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18
Sat, Nov

Employer Collaboration on Obesity as a Population Health Imperative

What Works & What Doesn't
Typography

According to the newly-released 2016 County Health Rankings and Roadmaps from the Robert Wood Johnson Foundation (www.countyhealthrankings.org), 29% of the adult population in Pennsylvania is obese. The health and economic impacts of obesity are already well-recognized.

Obesity is an independent risk factor for most other chronic diseases, including diabetes, coronary heart disease, stroke and many cancers (http://www.cdc.gov/healthyweight/effects/).  

In recent years, many employers, especially those that are self-funded (those that carry the financial risk of an unhealthy population or high-cost individual cases), have implemented wellness programs that incorporate a focus on healthy eating and physical activity in hopes of stemming the prevalence of obesity, preventing diabetes and other chronic conditions, improving workforce health and productivity, and lowering the costs of care. Traditionally, each employer works individually, with their benefits consultant, and one or more selected wellness vendors (including health plan wellness offerings) to address the health risks of their workforce.

The Greater Philadelphia Business Coalition on Health (GPBCH, www.gpbch.org), established in 2012, brings together employers in Southeastern Pennsylvania, Southern New Jersey and Delaware with the mission of improving employee health and productivity, and ensuring that when care is needed it is accessible, affordable, high-quality and safe. As of spring of 2016, GPBCH has 45 employer members, representing 750,000 covered lives in the Greater Philadelphia region, and 1.5 million lives nationally.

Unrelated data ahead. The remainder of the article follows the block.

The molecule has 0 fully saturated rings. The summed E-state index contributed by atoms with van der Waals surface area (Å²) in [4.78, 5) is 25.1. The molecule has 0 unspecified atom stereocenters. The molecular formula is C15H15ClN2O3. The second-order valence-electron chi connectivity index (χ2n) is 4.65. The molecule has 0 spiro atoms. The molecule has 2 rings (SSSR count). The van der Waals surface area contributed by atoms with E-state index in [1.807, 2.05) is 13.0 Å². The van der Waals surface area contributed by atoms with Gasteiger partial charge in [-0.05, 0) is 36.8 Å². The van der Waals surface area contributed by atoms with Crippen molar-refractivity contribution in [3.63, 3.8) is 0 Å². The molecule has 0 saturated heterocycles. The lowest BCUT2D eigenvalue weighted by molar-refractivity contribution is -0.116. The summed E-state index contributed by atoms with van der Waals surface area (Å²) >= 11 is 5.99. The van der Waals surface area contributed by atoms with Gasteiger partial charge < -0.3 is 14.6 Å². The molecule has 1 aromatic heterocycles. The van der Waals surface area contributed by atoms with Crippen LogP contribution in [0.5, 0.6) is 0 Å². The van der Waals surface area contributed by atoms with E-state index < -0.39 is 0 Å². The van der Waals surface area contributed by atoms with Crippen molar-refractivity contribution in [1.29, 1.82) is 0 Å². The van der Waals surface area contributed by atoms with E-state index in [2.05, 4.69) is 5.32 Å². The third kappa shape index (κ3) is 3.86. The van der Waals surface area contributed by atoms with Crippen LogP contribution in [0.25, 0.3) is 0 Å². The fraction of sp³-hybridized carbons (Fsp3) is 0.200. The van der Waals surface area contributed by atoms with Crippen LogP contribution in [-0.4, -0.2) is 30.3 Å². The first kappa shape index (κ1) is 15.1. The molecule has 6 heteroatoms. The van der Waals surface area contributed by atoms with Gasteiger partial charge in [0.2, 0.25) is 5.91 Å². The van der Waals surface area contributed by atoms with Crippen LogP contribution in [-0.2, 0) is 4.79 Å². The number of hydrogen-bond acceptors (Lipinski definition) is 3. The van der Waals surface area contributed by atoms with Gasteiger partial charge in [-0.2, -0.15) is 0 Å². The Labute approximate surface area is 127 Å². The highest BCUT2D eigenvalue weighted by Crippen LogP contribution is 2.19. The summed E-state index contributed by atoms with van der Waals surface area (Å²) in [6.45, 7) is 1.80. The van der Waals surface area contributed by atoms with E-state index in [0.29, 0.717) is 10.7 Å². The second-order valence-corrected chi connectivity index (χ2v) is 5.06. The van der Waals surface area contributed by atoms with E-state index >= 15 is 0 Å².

In 2013, GPBCH was invited to participate in the Philadelphia Health Initiative, a multi-stakeholder effort funded by Sanofi in order to address the obesity epidemic in the Philadelphia region. With support from Sanofi, GPBCH established the Diabetes Prevention Learning Collaborative (DPLC), with the goal of bringing employers together to identify and implement best practices for reducing obesity and other diabetes risk factors, in order to prevent the onset of diabetes and improve employee health and well-being. The Coalition issued a call for participants among its employer members at the time the DPLC was being formed. Requirements to participate in the DPLC included the following: 

  • Attending monthly in-person and telephonic meetings
  • Participating in meeting discussions by sharing experiences and ideas with other DPLC members
  • Sharing data using standardized metrics for comparison and benchmarking across DPLC participants, and tracking progress over time in reducing obesity and diabetes risk
  • Developing a customized action plan for addressing diabetes risk in the population, using a standardized format provided by DPLC staff
  • Providing periodic updates at DPLC meetings on progress in implementing the customized action plan, and lessons learned

At the time the invitation to participate was issued, eleven of GPBCH’s twenty-six employer members expressed interest and signed participation agreements.